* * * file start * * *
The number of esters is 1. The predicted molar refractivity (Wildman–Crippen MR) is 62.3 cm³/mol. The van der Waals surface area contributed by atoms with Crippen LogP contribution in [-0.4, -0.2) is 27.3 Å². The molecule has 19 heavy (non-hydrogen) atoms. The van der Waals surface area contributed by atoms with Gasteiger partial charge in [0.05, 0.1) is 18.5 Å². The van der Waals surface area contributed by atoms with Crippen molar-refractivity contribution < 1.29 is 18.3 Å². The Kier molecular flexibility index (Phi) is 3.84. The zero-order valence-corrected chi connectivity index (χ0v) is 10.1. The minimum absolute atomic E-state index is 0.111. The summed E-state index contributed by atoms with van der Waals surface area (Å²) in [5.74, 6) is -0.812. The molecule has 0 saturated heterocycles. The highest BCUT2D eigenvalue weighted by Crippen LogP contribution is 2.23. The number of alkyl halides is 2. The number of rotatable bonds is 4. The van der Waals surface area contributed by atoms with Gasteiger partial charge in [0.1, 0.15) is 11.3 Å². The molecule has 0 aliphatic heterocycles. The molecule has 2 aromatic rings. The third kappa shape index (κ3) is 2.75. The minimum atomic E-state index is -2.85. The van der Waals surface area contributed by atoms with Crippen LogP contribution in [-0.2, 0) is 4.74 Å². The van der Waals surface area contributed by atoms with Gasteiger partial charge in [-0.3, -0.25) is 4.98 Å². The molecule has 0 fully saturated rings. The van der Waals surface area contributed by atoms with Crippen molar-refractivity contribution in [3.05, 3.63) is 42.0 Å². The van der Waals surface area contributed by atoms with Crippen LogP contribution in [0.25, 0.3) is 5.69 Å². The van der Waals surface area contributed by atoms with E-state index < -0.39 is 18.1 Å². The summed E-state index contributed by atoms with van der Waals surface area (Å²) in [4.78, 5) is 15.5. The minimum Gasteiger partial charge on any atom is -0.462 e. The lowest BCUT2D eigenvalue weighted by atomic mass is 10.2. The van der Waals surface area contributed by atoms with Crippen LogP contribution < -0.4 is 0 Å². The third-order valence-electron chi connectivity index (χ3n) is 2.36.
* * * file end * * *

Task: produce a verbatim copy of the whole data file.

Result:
The number of esters is 1. The predicted molar refractivity (Wildman–Crippen MR) is 62.3 cm³/mol. The van der Waals surface area contributed by atoms with Crippen LogP contribution in [-0.4, -0.2) is 27.3 Å². The molecule has 19 heavy (non-hydrogen) atoms. The van der Waals surface area contributed by atoms with Gasteiger partial charge in [0.05, 0.1) is 18.5 Å². The van der Waals surface area contributed by atoms with Crippen molar-refractivity contribution < 1.29 is 18.3 Å². The Kier molecular flexibility index (Phi) is 3.84. The zero-order valence-corrected chi connectivity index (χ0v) is 10.1. The minimum absolute atomic E-state index is 0.111. The summed E-state index contributed by atoms with van der Waals surface area (Å²) in [5.74, 6) is -0.812. The molecule has 0 saturated heterocycles. The highest BCUT2D eigenvalue weighted by Crippen LogP contribution is 2.23. The number of alkyl halides is 2. The number of rotatable bonds is 4. The van der Waals surface area contributed by atoms with Gasteiger partial charge in [0.1, 0.15) is 11.3 Å². The molecule has 0 aliphatic heterocycles. The molecule has 2 aromatic rings. The third kappa shape index (κ3) is 2.75. The minimum atomic E-state index is -2.85. The van der Waals surface area contributed by atoms with Crippen LogP contribution in [-0.2, 0) is 4.74 Å². The van der Waals surface area contributed by atoms with Gasteiger partial charge in [-0.3, -0.25) is 4.98 Å². The molecule has 0 fully saturated rings. The van der Waals surface area contributed by atoms with Crippen molar-refractivity contribution in [3.05, 3.63) is 42.0 Å². The van der Waals surface area contributed by atoms with Crippen LogP contribution in [0.25, 0.3) is 5.69 Å². The van der Waals surface area contributed by atoms with E-state index < -0.39 is 18.1 Å². The summed E-state index contributed by atoms with van der Waals surface area (Å²) in [4.78, 5) is 15.5. The minimum Gasteiger partial charge on any atom is -0.462 e. The lowest BCUT2D eigenvalue weighted by atomic mass is 10.2. The van der Waals surface area contributed by atoms with Crippen LogP contribution < -0.4 is 0 Å². The third-order valence-electron chi connectivity index (χ3n) is 2.36.